And the whole time Alexis was pregnant, Jennifer would find things for her that she might be able to use. Jennifer was a world-class thrifter. But that’s how she was, truly, thinking about other people. Looking out for others even when she already bore so much more than she deserved.
I thought about Jennifer a lot since that September in 2010. I was beyond happy when she was around to spend Christmas with Reilly that year and then the next, and then that thing happened that always happens: complacency. Just as with my brother-in-law Patrick: you get so used to the person being in a certain state of health that that state becomes normal. So when Patrick got sick again, it just didn’t occur to me that he would die. Neither did it occur to me that Jennifer might actually die this time, even though within my heart I knew that it was a strong probability.
“How could I have been so ignorant? she thinks. So stupid, so unseeing, so given over to carelessness. But without such ignorance, such carelessness, how could we live? If you knew what was going to happen, if you knew everything that was going to happen next—if you knew in advance the consequences of your own actions—you’d be doomed.” ~ Margaret Atwood, from The Blind Assassin
Funnily enough, today I was watching Sesame Street with Olivia, and I had a flash of memory: When Lex was younger and one or more of her friends had spent the night, I used to go in and jump on the bed and use Elmo’s voice and yell at them to get up. Weird, I know, but true. I thought of that today, before I got the news. And then a few hours later a got a text that Jennifer had died.
And so I wept. I wept hot tears of hate. Hatred at myself. Hatred at fate. Hatred at cancer. Hatred at whatever it is that decides to inflict such pain upon a sweet, talkative young girl who never had all of the comforts that Alexis had, who came from a broken family filled with dysfunctions—how that girl moved beyond that and became a wonderful mother to her son, the kind of mother she never had.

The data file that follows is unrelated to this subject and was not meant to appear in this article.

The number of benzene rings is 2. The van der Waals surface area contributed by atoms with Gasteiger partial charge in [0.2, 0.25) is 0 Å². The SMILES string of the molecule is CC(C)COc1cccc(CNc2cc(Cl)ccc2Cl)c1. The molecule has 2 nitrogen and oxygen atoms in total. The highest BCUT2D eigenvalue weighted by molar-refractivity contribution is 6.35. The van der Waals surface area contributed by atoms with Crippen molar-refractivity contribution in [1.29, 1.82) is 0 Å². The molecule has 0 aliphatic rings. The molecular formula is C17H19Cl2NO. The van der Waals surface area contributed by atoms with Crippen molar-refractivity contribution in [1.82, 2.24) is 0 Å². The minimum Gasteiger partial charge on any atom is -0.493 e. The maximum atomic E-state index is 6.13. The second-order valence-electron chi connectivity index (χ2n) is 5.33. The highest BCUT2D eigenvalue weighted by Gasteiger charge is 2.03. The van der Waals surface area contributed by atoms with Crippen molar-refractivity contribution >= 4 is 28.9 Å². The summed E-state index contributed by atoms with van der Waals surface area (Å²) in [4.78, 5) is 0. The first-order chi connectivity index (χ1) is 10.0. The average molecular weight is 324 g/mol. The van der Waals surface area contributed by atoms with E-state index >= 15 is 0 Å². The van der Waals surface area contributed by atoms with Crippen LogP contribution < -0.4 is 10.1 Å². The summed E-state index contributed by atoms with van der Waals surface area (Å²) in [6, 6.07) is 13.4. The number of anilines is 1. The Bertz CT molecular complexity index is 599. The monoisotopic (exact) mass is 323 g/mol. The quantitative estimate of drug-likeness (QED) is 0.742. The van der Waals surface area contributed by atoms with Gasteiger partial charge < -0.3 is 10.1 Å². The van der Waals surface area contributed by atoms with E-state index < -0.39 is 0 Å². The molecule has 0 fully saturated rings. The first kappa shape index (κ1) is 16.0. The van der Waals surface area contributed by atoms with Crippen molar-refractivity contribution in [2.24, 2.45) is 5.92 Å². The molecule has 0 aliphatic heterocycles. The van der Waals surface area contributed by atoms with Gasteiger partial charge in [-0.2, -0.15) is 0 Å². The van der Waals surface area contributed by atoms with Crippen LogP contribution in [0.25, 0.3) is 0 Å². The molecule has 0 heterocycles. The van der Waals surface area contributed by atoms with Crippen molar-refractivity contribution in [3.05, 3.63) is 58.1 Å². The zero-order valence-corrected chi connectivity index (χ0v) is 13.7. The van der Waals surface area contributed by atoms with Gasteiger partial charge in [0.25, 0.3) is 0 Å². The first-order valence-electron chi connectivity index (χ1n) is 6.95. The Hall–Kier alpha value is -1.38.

I wept at myself for failing to do the right thing, and then, I realized that my tears were also selfish tears, appropriating Jennifer’s life and death to add to my own litany of loss, and I am repulsed by myself. How can I cry for Jennifer and turn it into tears for my own losses? Who does this? I am sickened, and so I weep more, weep until I cannot breathe and am on the verge of hyperventilating because the overwhelming sensation that I feel is guilt: guilt over not calling Jennifer, guilt over not keeping in touch with Patrick, guilt over not being more patient with my mother, guilt over not going back to the hospital in time to be with my father so that he did not die alone, and always, always, always, guilt over Caitlin.
“Youth offers the promise of happiness, but life offers the realities of grief.” ~ Nicholas Sparks, from The Rescue
I won’t scream and say that it’s unfair, that it’s unfair because she was young. Death holds sway over who it will. Youth’s seeming immortality has no pardon from its sway, is impotent in its presence.
When is enough enough?
I know that I am merely screaming into the wind here, that nothing can change anything, yet I am so filled with self-loathing right now that it just makes me cry even harder.
We are careless. Humans are careless. We make assumptions. We delude ourselves. It is easier this way. We do not want cold truths. We do not want blunt realities. Allow us to coast along with our false certainties, to be comforted by our denial. Yes, that is better, is it not?